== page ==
The UC Board of Regents kicked off its second day of meetings Wednesday to discuss the university’s relationship with the state government and the future of UC National Laboratories.
In a joint meeting of the Academic and Student Affairs & Finance Committee and the Capital Strategies Committee, the committees discussed a new multiyear compact between the governor and the UC system.
The compact, which was announced in May 2022, contains annual base budget adjustments of five percent for the university from the 2023-24 year through 2026-27. Additionally, the university has affirmed “ambitious goals” such as increased educational access, increased equity and affordability, among other commitments.
Nathan Brostrom, executive vice president and chief financial officer at the UC Office of the President said that the 5% growth within the compact is “great, historic and unprecedented in our time.”
According to UCSB Chancellor Henry Yang, Gov. Newsom offered an annual 5% increase in state funding to the university if it addresses certain equity issues and if it increases by 25% the number of students graduating with degrees or credentials in STEM areas.
During the public comment portion of the meeting, public speakers expressed dissatisfaction towards the regents.
Michelle Andrews, chair of government relations for the University of California Student Association, said that they urged the board to better prioritize allocating resources “to address acute basic needs crises facing our students every day.”
“It is unacceptable that thousands of UC students are struggling to pay their rents and to find reliable sources of food while the UC is investing billions into unethical corporations like Blackstone that goes against the UC’s stated values,” Andrews said during the public comment portion.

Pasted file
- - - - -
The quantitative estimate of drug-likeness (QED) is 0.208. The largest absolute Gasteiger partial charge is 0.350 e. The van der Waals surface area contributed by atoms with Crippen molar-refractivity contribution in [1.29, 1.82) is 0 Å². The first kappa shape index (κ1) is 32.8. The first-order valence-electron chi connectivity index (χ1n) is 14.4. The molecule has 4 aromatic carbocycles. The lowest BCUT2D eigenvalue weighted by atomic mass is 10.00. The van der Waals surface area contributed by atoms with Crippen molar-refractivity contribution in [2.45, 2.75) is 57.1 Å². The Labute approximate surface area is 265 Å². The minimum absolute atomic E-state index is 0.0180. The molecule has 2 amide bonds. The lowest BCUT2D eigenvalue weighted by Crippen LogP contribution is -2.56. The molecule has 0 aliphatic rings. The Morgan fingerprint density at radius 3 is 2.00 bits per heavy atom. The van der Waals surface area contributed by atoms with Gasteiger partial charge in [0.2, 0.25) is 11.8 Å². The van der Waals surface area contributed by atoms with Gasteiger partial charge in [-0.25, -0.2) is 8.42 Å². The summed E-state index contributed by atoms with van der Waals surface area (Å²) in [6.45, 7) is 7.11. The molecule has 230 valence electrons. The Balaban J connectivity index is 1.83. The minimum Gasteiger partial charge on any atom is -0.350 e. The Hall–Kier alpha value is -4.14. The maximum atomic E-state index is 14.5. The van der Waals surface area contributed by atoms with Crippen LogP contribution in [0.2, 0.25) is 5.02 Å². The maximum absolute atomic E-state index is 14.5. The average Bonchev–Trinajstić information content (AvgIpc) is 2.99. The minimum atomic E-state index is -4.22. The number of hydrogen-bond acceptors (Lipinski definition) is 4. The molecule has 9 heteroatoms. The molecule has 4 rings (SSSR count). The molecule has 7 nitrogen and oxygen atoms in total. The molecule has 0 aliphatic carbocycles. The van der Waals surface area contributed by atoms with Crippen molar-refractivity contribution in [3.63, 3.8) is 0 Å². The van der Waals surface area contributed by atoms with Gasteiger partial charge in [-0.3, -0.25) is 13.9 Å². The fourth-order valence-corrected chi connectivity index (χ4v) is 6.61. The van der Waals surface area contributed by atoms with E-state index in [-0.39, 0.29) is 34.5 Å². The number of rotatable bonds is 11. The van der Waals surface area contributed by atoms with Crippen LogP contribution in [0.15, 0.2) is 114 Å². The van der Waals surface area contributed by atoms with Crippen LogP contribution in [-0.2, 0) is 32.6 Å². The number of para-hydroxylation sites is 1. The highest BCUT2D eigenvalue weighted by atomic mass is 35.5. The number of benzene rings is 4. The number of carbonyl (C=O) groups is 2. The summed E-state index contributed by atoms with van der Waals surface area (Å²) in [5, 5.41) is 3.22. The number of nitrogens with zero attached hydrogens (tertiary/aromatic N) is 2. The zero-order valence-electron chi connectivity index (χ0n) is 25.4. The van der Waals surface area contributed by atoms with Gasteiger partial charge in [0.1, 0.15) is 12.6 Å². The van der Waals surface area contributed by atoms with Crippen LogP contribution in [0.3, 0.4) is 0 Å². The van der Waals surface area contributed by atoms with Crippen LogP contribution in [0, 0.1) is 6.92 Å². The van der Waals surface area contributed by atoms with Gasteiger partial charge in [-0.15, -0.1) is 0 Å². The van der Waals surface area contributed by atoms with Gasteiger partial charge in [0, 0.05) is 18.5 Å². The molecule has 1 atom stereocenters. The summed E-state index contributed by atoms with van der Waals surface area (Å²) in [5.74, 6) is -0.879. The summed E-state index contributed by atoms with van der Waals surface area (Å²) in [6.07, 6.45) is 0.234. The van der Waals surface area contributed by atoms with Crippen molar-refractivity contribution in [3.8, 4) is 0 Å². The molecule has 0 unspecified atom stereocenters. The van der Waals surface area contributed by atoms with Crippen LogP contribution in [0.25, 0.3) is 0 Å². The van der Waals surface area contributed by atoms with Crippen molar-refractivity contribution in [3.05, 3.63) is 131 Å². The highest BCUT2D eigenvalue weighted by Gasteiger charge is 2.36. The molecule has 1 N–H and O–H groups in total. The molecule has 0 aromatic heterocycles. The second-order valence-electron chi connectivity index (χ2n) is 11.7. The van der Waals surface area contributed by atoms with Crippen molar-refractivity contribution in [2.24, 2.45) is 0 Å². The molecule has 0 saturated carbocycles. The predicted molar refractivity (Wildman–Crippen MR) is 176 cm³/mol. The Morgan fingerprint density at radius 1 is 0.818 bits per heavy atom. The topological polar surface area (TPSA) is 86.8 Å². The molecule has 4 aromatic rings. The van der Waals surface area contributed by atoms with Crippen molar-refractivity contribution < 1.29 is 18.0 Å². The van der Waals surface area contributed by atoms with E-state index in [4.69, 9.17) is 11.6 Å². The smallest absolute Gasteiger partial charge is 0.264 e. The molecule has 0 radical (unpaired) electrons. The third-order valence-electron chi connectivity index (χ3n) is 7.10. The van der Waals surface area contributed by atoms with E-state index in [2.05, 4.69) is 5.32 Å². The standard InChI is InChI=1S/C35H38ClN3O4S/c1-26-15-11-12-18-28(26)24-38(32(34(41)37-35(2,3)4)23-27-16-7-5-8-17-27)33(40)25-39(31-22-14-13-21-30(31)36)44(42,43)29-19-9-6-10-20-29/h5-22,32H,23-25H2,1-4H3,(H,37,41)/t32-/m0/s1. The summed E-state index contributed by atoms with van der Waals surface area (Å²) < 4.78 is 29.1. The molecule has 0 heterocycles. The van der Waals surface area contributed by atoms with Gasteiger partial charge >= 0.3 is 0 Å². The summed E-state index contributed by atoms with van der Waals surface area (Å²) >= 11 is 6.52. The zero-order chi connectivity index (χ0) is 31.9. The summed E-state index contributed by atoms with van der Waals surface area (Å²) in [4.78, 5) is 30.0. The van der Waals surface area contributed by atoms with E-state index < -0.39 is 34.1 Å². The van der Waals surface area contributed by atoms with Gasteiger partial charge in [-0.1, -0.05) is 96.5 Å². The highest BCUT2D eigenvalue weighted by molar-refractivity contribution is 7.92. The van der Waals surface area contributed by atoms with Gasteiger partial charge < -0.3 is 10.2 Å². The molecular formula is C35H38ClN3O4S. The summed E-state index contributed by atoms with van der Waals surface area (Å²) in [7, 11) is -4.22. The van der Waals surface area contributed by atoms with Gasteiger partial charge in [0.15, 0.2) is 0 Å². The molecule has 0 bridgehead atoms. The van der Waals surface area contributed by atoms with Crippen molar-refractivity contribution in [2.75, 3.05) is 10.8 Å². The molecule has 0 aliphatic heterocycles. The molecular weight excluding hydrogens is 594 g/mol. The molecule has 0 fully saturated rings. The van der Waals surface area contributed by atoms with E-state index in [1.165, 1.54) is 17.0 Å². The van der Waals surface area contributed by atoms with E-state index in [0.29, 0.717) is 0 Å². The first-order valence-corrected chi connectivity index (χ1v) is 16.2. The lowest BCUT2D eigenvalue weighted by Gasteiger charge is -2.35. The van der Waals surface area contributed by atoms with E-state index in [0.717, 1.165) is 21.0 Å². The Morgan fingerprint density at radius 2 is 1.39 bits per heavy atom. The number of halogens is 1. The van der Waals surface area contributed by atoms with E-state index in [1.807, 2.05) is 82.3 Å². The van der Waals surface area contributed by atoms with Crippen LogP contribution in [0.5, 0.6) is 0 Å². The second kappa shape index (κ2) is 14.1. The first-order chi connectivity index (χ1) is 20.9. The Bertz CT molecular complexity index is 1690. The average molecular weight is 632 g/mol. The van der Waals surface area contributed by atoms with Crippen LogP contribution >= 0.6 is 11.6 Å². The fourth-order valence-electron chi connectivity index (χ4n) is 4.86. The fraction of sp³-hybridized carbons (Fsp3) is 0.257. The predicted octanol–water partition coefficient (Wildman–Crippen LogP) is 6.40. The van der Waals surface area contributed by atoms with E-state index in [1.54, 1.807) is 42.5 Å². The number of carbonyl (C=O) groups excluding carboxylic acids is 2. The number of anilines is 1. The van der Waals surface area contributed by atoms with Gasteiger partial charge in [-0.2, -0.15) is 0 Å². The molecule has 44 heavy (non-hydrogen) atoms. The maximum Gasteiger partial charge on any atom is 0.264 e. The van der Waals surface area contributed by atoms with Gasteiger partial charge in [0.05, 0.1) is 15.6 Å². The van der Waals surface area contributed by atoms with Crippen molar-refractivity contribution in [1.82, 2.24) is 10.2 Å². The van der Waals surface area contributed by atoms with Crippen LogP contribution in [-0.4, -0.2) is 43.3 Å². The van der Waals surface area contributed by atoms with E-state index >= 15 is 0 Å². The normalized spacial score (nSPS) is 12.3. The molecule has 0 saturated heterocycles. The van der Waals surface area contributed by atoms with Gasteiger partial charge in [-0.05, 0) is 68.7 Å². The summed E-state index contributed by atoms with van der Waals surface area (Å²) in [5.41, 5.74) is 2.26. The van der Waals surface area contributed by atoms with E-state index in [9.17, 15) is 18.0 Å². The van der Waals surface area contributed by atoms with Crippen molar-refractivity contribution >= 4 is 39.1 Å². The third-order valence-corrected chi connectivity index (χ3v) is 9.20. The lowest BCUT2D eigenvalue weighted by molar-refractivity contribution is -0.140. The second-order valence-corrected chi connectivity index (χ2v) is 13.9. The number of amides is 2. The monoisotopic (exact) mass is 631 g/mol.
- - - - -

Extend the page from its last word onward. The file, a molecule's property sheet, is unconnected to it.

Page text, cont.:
In the afternoon, the National Laboratories committee heard presentations from UC National Laboratories Vice President Craig Leasure on two action items and one discussion item.
The first action item was to request $1.5 million in funding from the university’s reserve bank money in order to fund the renovation of daycare facilities for the Los Alamos National Laboratory, in order to provide childcare. The request was unanimously approved.
The committee also looked at an action item requesting approval to submit a bid to manage the Frederick National Laboratory, which focuses on cancer research.
“We believe that the university’s principles of public service, research integrity and excellence and commitment to education align with the goals of the National Institutes of Health, the National Cancer Institute and the National Institute of Allergy and Infectious Diseases,” Leasure said at the meeting. “We believe that the nexus of the UC’s national laboratory leadership experience and the UC’s strong biomedical research capabilities are key to successfully competing and managing the Frederick Laboratory following our public service model.”
The regents also voted unanimously to approve this item in which the UC system would manage the Frederick Lab for up to 25 years.
Leasure also presented the UC National Laboratory ratings. Lawrence Berkeley Laboratory scored an A in science and an A minus in other categories from the Department of Energy’s Office of Science. Lawrence Livermore Laboratory and Los Alamos Laboratory received a 91.2% and an 87%, respectively, from the National Nuclear Security Administration.